Monday, January 20, 2014

I Know Sousa Not Sopranos!

A Survival Guide for the Band Director Teaching Choirs

About a month ago, I was asked for an interview by Andrew Berman, a contributing feature writer for the National Association for Music Education (NAfME) publication, Teaching Music, as part of an article for February, 2014, entitled Trading Chairs! The article is about music teachers who were trained in one area, yet ended up teaching in another area. I was reminded of my book with Heritage Music Press, I KNOW SOUSA, NOT SOPRANOS! A Survival Guide for the Band Director Teaching Choirs.

A few years ago, I was doing reading sessions and workshops for JW Pepper in Kansas City with Mary Lynn Lightfoot, Choral Editor for Heritage Music Press. I did one of my workshops, “Choral Music for Band Directors,” and afterward, Mary Lynn said, “Russ, you should write a book for us on that topic.” Hence, about 3 years later I wrote the book for HMP.

In the article, another interviewee, Ms. Crystal Sherd-Chew, who like me was a trained band director who “switched” to choral music, mentions that she had read the book as well. That is extremely gratifying for me, because my bottom line in all of my writing (books, DVD’s, choral music) is to help teachers do their jobs better, and if my teaching experience has giving me some insights to help them, it doesn’t get much better than that. My premise in the book is that if you are a good musician and teacher, you can teach any area of music. There are many qualities that instrumental music teachers have that directly relate to choral music. However, there are some areas that are different and necessary to learn, and I had to learn them “when I made the switch.” For example, 1. The treatment of text (which is one of the reasons I fell in love with choral music—text!), 2. How to teach diction—particularly vowels—and, 3. Selecting appropriate repertoire for the various age groups. These and many other areas are discussed in the book (hopefully in an interesting and sometimes humorous way). Again, I am pleased to have this book and other publications with Heritage Music Press. I hope that you will read the complete article in the February issue of Teaching Music with the opinions and recommendations of a panel of professionals. If you ever have any questions, or if you need any assistance, do not hesitate to contact me at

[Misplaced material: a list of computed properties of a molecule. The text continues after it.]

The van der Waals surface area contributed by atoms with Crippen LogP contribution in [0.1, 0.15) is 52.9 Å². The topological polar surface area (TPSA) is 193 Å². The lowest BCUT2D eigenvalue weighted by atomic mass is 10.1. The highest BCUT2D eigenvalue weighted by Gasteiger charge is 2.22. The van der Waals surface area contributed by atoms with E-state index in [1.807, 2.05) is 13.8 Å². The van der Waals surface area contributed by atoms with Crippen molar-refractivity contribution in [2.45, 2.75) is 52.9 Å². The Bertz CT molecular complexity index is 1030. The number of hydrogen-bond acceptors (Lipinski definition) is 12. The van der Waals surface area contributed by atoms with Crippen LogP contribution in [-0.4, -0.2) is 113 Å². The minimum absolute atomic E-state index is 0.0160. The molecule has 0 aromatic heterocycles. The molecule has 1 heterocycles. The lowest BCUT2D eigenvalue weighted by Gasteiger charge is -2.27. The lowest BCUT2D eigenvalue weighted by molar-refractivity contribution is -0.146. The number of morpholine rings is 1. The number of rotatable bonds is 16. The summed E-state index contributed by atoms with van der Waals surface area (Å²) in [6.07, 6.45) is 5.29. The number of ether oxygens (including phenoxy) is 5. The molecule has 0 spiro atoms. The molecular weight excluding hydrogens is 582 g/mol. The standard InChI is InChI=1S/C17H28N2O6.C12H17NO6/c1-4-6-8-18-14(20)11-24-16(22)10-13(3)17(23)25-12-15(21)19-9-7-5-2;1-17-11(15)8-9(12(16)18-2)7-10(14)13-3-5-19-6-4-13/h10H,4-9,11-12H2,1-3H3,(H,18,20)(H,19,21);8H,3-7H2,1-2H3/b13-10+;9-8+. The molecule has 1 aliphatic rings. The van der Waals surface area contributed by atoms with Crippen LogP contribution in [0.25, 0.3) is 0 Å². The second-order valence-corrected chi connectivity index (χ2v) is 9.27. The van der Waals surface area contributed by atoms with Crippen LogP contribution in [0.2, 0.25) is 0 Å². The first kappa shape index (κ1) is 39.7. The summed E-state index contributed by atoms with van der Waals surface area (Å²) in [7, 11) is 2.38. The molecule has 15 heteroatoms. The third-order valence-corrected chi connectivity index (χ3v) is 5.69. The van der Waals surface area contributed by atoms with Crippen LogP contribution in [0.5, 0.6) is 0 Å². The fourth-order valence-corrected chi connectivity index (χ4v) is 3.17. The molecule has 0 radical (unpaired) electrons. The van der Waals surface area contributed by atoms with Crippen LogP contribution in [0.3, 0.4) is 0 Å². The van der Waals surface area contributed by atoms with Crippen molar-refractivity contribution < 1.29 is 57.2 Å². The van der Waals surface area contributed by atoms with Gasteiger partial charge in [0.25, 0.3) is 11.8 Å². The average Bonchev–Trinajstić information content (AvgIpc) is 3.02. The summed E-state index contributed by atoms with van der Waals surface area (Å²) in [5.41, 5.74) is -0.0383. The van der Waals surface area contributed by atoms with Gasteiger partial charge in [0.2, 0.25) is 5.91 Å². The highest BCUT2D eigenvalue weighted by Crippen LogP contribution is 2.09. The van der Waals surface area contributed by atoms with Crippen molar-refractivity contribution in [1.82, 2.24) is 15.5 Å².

Dr. Russell L. Robinson is Interim Associate Dean of the College of Fine Arts, Professor of Music and Chair of the Music Education Department at the University of Florida.

Highly in demand, Dr. Robinson has made over 300 appearances as a conductor and clinician at festivals, workshops, honor choirs, all-state choirs and state, regional, national and international conventions in the U.S., Europe, China, Singapore, Japan, Africa, and Australia as well as conducting venues which include: Carnegie Hall, the Kennedy Center, Boston's Symphony Hall, the White House and the National Cathedral.

He is a Past President of the Florida Music Educators Association, past National Collegiate Chair for MENC and is the current MENC Choral Adviser. Dr. Robinson is a published author, composer and arranger with over 250 choral arrangements, books, videos and DVDs in print.

You can visit his site at

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